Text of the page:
Sunday, August 6, 2017

That Pond in Forest Park

How about a place that once existed, then it was no longer there, and now it’s back again? I’m talking about the large pond that used to be in a hollow across from the carousel in Forest Park, Queens.

When I was a kid, we used to walk – or ride our bikes – to this 538-acre wilderness in the center of one of the largest boroughs of New York City. A couple of winding roads used to let you drive through the heart of this pastoral and picturesque green space but half of them are now closed to vehicular traffic so that walkers, joggers, and bikers can have more safe spaces. Back in the day, we used to ride our bikes all over this place and, especially, directly through the woods on hilly trails.

One of our favorite destinations was this natural pond that I’ve lately discovered was actually a kettle pond left over from retreating glaciers during the last ice age. Over millennia, this depression filled with rain water and, during the 1950s, my friends and I used to sail boats there or try catching fish. It was about forty feet below the level of the nearby road. Looking back, it’s amazing that we didn’t kill ourselves riding our bikes down the steep dirt hills leading to the water’s edge.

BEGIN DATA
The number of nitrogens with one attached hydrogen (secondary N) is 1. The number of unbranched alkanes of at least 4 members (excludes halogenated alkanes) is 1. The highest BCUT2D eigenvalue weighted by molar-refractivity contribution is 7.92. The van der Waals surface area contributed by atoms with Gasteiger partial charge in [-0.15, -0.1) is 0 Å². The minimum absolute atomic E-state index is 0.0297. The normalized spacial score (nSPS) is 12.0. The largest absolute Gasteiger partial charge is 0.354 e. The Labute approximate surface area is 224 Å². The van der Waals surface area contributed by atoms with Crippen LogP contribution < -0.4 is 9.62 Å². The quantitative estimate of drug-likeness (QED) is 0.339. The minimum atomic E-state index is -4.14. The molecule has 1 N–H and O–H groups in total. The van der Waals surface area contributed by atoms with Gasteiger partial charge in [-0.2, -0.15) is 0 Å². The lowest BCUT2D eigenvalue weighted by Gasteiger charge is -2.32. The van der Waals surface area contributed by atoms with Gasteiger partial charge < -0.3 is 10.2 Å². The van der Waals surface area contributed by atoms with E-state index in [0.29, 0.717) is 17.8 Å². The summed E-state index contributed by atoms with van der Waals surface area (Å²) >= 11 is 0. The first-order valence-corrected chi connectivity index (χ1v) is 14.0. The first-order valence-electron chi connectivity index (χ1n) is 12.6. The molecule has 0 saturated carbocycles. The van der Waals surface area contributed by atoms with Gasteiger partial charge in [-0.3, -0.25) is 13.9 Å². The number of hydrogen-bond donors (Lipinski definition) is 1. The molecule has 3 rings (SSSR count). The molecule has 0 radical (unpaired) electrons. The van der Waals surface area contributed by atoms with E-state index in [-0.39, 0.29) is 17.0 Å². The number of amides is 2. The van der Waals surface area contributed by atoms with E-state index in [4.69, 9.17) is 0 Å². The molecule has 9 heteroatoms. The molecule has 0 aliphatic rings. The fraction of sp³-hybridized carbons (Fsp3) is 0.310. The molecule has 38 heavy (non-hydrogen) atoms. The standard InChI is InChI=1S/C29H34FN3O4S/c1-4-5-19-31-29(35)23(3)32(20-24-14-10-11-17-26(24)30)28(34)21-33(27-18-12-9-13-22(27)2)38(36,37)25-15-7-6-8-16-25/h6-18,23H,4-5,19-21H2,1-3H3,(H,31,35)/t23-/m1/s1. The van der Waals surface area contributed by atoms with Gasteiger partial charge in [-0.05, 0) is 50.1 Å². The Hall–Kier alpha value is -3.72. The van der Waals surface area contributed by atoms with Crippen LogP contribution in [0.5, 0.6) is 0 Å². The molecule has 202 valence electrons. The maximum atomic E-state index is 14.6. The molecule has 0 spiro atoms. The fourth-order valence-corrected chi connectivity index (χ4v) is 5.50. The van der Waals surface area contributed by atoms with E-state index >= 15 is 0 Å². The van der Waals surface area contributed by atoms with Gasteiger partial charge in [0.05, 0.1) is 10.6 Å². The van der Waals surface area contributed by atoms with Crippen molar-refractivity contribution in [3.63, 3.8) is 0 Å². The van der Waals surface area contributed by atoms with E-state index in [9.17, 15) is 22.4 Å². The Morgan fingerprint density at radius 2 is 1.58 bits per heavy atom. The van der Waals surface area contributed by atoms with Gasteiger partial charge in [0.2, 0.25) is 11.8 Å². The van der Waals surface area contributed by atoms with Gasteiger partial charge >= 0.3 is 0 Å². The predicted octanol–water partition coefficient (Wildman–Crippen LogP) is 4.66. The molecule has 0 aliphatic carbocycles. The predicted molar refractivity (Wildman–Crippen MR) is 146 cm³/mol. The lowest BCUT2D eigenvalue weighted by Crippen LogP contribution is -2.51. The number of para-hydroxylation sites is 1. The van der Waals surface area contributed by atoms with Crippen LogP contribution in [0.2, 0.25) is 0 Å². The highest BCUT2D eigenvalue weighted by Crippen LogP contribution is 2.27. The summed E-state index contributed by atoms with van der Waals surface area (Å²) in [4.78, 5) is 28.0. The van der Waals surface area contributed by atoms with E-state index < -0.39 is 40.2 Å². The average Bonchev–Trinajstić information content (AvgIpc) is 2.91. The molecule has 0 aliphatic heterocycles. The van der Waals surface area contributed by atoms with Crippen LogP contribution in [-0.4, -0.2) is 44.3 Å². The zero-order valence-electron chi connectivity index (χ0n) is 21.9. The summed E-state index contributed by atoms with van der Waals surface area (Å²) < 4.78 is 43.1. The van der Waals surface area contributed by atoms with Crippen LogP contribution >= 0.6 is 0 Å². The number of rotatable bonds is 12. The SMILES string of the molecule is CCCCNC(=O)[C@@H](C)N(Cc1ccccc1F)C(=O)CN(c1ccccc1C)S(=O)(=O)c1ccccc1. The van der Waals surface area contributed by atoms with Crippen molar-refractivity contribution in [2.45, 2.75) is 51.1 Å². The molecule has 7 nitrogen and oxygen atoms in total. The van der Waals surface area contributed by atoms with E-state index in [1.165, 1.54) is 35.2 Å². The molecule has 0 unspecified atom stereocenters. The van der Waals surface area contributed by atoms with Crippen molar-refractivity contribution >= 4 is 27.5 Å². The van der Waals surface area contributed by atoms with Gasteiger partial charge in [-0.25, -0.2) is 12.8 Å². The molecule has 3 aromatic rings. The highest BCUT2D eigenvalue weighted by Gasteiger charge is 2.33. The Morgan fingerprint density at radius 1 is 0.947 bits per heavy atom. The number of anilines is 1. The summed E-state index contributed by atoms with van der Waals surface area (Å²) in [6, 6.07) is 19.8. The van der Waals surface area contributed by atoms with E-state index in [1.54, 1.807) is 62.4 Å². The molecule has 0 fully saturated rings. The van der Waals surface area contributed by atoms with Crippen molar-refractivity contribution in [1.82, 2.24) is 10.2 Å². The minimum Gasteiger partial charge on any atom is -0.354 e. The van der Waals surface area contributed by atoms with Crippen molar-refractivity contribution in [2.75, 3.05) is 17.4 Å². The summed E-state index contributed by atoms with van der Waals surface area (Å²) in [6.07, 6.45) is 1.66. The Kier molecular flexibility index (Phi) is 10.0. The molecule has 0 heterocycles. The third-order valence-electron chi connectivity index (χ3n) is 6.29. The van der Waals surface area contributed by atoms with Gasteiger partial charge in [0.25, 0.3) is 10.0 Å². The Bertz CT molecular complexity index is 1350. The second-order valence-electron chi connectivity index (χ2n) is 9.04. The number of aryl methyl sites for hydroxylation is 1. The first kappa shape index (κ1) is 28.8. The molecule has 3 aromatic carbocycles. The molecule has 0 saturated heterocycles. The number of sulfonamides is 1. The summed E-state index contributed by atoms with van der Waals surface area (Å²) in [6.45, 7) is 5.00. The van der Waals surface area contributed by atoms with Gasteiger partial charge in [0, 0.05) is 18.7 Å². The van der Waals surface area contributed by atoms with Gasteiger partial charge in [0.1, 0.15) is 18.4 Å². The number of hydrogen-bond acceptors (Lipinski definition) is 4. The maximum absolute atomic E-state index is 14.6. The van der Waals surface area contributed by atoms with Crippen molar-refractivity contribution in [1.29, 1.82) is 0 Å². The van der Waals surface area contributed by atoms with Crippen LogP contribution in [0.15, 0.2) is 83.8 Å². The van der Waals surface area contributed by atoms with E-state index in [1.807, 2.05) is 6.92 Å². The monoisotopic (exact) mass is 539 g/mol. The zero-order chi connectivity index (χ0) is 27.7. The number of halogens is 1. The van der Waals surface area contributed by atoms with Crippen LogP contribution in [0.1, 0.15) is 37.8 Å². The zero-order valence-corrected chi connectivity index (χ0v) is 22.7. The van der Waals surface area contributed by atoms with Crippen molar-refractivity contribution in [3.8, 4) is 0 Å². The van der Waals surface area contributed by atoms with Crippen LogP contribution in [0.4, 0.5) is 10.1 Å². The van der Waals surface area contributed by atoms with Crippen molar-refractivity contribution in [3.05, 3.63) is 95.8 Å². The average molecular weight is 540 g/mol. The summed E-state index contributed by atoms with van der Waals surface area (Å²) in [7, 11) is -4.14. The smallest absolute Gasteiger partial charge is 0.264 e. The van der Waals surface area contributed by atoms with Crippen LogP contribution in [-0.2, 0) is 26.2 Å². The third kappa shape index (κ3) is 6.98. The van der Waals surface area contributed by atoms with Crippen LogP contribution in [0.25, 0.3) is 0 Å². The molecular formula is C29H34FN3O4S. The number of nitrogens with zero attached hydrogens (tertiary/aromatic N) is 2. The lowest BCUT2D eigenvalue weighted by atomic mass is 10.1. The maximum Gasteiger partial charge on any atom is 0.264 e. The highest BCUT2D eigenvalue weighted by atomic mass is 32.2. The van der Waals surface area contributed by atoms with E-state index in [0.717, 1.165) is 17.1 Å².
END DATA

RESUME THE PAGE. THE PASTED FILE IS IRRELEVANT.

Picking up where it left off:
Around 1966, some genius in the NYC Department of Parks thought it would be a great idea to drain the pond and create a couple of ball fields in its place. They named the Twin Fields after PFC Laurence Strack, a boy who use to play hockey on the frozen pond – and the first local resident to be killed in Viet Nam. This was shortly after I moved out of the area but I used to return to see family and friends. So, when I saw the ball fields during one of my visits, I thought, “That’s never going to work; they’re constantly going to get flooded every time it rains.”

Well, guess what? That’s exactly what happened.

In 1994, Marc Matsil, chief of the parks department natural resources group, and Parks Commissioner Henry Stern, visited Forest Park to survey Twin Fields. “It had rained a couple inches literally two weeks before, and right field was about 5 feet underwater and left field was 4 feet underwater,” said Matsil. Stern, he said, turned to him and commented, “Those are black ducks in right field and those are mallards in left field, aren’t they?”

It was then that they decided to restore the area to its former glory and remove the ball fields and the fill that had been laid down, and replant the entire area with native plants and trees. Today, the area is even more lush than I remember it from my childhood because all the original trees that were surrounding the pond (or ball fields) are now huge, and all the new growth has filled in beautifully. On a recent visit, I saw lots of turtles in the renewed pond but I don’t know if there are any fish; I guess they would have to be stocked, wouldn’t they?

The path leading from the road to the pond.
(Parks Department photo)

 My photo from a recent autumn visit.

 My photo from summer, 2017.

 My photo from summer, 2017.

 Google Earth photo with Strack Pond visible within white oval.